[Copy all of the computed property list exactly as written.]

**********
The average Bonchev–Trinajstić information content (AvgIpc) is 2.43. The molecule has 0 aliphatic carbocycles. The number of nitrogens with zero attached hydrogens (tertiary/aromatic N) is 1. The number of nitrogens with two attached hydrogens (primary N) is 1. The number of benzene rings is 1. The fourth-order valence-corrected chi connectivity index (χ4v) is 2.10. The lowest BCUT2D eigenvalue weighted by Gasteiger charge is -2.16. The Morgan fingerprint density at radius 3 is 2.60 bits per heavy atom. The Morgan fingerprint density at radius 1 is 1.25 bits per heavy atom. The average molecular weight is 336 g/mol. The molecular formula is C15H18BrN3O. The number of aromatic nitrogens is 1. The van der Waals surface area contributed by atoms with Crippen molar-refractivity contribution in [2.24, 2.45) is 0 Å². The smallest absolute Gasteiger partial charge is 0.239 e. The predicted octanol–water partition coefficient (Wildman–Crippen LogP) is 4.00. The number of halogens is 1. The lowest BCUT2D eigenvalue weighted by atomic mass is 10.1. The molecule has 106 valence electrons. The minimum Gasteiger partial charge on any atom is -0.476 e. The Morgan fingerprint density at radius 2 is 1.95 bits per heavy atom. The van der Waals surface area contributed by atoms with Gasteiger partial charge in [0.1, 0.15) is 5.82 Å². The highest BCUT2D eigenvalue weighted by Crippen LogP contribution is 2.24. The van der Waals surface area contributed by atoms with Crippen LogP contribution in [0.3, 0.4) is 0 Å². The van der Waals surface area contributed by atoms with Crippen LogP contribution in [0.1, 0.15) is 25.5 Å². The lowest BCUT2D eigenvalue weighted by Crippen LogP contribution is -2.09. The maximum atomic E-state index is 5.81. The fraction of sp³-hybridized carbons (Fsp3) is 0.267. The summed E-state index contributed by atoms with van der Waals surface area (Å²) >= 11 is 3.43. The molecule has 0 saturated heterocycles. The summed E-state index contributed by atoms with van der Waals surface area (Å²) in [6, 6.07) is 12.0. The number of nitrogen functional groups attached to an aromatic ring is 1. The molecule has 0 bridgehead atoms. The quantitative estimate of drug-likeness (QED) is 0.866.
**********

The average Bonchev–Trinajstić information content (AvgIpc) is 2.43. The molecule has 0 aliphatic carbocycles. The number of nitrogens with zero attached hydrogens (tertiary/aromatic N) is 1. The number of nitrogens with two attached hydrogens (primary N) is 1. The number of benzene rings is 1. The fourth-order valence-corrected chi connectivity index (χ4v) is 2.10. The lowest BCUT2D eigenvalue weighted by Gasteiger charge is -2.16. The Morgan fingerprint density at radius 3 is 2.60 bits per heavy atom. The Morgan fingerprint density at radius 1 is 1.25 bits per heavy atom. The average molecular weight is 336 g/mol. The molecular formula is C15H18BrN3O. The number of aromatic nitrogens is 1. The van der Waals surface area contributed by atoms with Crippen molar-refractivity contribution in [2.24, 2.45) is 0 Å². The smallest absolute Gasteiger partial charge is 0.239 e. The predicted octanol–water partition coefficient (Wildman–Crippen LogP) is 4.00. The number of halogens is 1. The lowest BCUT2D eigenvalue weighted by atomic mass is 10.1. The molecule has 106 valence electrons. The minimum Gasteiger partial charge on any atom is -0.476 e. The Morgan fingerprint density at radius 2 is 1.95 bits per heavy atom. The van der Waals surface area contributed by atoms with Gasteiger partial charge in [0.1, 0.15) is 5.82 Å². The highest BCUT2D eigenvalue weighted by Crippen LogP contribution is 2.24. The van der Waals surface area contributed by atoms with Crippen LogP contribution in [0.3, 0.4) is 0 Å². The van der Waals surface area contributed by atoms with Crippen LogP contribution in [0.1, 0.15) is 25.5 Å². The lowest BCUT2D eigenvalue weighted by Crippen LogP contribution is -2.09. The maximum atomic E-state index is 5.81. The fraction of sp³-hybridized carbons (Fsp3) is 0.267. The summed E-state index contributed by atoms with van der Waals surface area (Å²) >= 11 is 3.43. The molecule has 0 saturated heterocycles. The summed E-state index contributed by atoms with van der Waals surface area (Å²) in [6, 6.07) is 12.0. The number of nitrogen functional groups attached to an aromatic ring is 1. The molecule has 0 bridgehead atoms. The quantitative estimate of drug-likeness (QED) is 0.866.